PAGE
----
For a number of reasons, this blog has been dormant for too long.
Much has happened since our last post. We have published two new pub history books, while in Bath, as elsewhere, new pubs and breweries have opened, while others have closed.
So a revival of the blog was long overdue – and there’s a lot of catching up to do. But what better way to get back into the swing of things than to feature a tap takeover at one of Bath’s top craft beer bars.
On 1 September, from 6pm till late, Swedish brewers Dugges took over the taps at Hunter & Sons in Milsom Place. It was a great evening – fantastic beers, good company, with the brewers on hand to explain the thinking and the processes behind the range of brews on offer.
While Hunter & Sons are experts at showcasing an ever-changing array of beers from cutting-edge brewers around the world, a tap takeover like this gives the chance to discover and explore the work of particular brewers, and get an insight into their philosophy of and approach to brewing.
In this country, Dugges are probably best known for their sour beers. Sour is a term that covers a wide range of beer styles, but, with their Tropic Thunder, Dugges have managed to come up with something new. The idea behind this beer was to come up with something that tasted like a popsicle – a beer, in their own words, ‘as refreshing as those ice cold, fruity treats we loved as kids.’ They have certainly succeeded – so much so that a bar back in Sweden serves this beer as a slushie for the full-on popsicle experience. Tropic Thunder, brewed with lactobacillus and fermented with mangoes, passion fruits and peaches, was joined at Hunter & Sons by Tropic Sunrise, a variation on the same theme, with raspberries added to the mix. Both beers provided an intriguing yet very satisfying combination of sweet and sour, while another sour, the laconically named Black Currant, neatly managed to avoid the syrupy overtones of Ribena that often linger around beers featuring blackcurrants.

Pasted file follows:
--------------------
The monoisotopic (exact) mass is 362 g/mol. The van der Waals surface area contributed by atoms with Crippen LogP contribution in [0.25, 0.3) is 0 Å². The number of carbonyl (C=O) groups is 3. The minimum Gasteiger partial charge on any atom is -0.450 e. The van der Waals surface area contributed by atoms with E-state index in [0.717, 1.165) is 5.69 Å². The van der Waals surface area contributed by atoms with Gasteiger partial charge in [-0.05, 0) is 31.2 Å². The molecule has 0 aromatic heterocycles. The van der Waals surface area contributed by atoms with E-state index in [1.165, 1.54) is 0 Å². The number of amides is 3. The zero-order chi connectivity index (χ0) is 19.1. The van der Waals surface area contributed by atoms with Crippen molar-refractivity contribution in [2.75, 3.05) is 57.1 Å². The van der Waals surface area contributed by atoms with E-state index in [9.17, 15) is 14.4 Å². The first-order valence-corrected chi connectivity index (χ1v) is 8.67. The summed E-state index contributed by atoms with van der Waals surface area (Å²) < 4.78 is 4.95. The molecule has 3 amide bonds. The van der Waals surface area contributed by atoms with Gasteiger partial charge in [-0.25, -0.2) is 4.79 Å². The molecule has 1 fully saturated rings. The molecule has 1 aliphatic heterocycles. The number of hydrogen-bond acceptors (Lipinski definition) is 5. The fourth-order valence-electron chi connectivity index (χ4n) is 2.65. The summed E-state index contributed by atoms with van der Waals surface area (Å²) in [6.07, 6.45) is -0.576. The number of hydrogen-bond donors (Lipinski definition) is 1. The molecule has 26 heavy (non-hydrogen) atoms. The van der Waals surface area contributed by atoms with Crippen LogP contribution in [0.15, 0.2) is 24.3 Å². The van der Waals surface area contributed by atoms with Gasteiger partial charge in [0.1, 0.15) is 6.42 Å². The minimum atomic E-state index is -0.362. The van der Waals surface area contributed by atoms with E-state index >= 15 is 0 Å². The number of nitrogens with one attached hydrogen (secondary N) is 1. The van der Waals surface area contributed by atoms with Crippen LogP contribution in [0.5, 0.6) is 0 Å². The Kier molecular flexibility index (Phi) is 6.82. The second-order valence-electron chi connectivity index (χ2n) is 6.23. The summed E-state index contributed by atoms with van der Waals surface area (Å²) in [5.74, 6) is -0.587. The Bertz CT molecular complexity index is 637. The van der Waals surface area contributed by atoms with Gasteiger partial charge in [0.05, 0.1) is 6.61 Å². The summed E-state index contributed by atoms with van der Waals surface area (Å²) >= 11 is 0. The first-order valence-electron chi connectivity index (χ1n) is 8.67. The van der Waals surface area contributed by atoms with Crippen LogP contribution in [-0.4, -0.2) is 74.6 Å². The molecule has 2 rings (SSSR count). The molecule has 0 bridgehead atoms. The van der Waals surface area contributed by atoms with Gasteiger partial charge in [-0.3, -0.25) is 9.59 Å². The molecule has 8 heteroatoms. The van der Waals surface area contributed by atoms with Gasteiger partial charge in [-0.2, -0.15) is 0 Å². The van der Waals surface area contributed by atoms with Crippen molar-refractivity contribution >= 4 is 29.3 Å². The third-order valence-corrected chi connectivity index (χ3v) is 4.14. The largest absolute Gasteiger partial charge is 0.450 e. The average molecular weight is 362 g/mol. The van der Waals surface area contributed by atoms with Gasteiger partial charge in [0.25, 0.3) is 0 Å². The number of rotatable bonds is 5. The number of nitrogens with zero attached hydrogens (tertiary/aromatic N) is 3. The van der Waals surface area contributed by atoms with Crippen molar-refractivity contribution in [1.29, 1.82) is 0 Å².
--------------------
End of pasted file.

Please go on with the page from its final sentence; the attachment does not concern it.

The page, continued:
All the other beers on offer were just as good, but for my money the two absolutely stand-out beers were High Five, a rich and complex IPA brewed with American hops, and Imperial Geisha, a fantastic Imperial Stout pepped up with Panamanian coffee, smooth, rich and sweet, with none of the heaviness or bitterness sometimes found in Imperial stouts.
If you check out the brewery at http://dugges.se/, you’ll see that their beer range is eclectic and wide-ranging, including such delights as a Raspberry Liqorice Imperial Stout, Rum Barrel Aged Barley Wines, a Berliner Weisse, a Coco Nut Imperial Stout, none of which made an appearance on the night. Dugges beers will, however, continue to appear on draught on a regular basis at Hunter & Sons, and bottles will also be available.